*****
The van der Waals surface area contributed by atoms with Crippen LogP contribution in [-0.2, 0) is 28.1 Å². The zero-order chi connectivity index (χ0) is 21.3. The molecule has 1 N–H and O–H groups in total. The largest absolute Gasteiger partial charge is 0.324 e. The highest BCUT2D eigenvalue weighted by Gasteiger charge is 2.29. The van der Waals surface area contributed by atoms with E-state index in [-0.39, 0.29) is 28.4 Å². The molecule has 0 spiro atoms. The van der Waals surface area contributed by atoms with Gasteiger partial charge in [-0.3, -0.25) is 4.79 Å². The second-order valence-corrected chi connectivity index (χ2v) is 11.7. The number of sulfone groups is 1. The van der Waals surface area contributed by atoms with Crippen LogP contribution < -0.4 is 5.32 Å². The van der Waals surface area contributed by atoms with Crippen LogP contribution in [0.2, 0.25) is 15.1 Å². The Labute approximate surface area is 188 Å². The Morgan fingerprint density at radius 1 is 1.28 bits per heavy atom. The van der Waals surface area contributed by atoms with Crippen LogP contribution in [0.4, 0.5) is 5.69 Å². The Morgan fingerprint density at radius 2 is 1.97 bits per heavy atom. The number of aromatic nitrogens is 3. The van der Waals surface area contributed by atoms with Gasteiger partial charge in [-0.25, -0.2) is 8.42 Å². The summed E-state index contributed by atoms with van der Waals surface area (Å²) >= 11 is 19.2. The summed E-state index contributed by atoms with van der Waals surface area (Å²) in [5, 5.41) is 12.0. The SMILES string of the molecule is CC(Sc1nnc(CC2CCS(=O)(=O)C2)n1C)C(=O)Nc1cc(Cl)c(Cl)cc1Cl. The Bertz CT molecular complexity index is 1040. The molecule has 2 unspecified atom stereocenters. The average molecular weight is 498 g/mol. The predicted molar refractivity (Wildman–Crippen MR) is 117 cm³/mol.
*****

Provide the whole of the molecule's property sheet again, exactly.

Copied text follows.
The van der Waals surface area contributed by atoms with Crippen LogP contribution in [-0.2, 0) is 28.1 Å². The zero-order chi connectivity index (χ0) is 21.3. The molecule has 1 N–H and O–H groups in total. The largest absolute Gasteiger partial charge is 0.324 e. The highest BCUT2D eigenvalue weighted by Gasteiger charge is 2.29. The van der Waals surface area contributed by atoms with E-state index in [-0.39, 0.29) is 28.4 Å². The molecule has 0 spiro atoms. The van der Waals surface area contributed by atoms with Gasteiger partial charge in [-0.3, -0.25) is 4.79 Å². The second-order valence-corrected chi connectivity index (χ2v) is 11.7. The number of sulfone groups is 1. The van der Waals surface area contributed by atoms with Crippen LogP contribution < -0.4 is 5.32 Å². The van der Waals surface area contributed by atoms with Crippen LogP contribution in [0.2, 0.25) is 15.1 Å². The Labute approximate surface area is 188 Å². The Morgan fingerprint density at radius 1 is 1.28 bits per heavy atom. The van der Waals surface area contributed by atoms with Crippen LogP contribution in [0.4, 0.5) is 5.69 Å². The Morgan fingerprint density at radius 2 is 1.97 bits per heavy atom. The number of aromatic nitrogens is 3. The van der Waals surface area contributed by atoms with Gasteiger partial charge in [-0.25, -0.2) is 8.42 Å². The summed E-state index contributed by atoms with van der Waals surface area (Å²) >= 11 is 19.2. The summed E-state index contributed by atoms with van der Waals surface area (Å²) in [5, 5.41) is 12.0. The SMILES string of the molecule is CC(Sc1nnc(CC2CCS(=O)(=O)C2)n1C)C(=O)Nc1cc(Cl)c(Cl)cc1Cl. The Bertz CT molecular complexity index is 1040. The molecule has 2 unspecified atom stereocenters. The average molecular weight is 498 g/mol. The predicted molar refractivity (Wildman–Crippen MR) is 117 cm³/mol.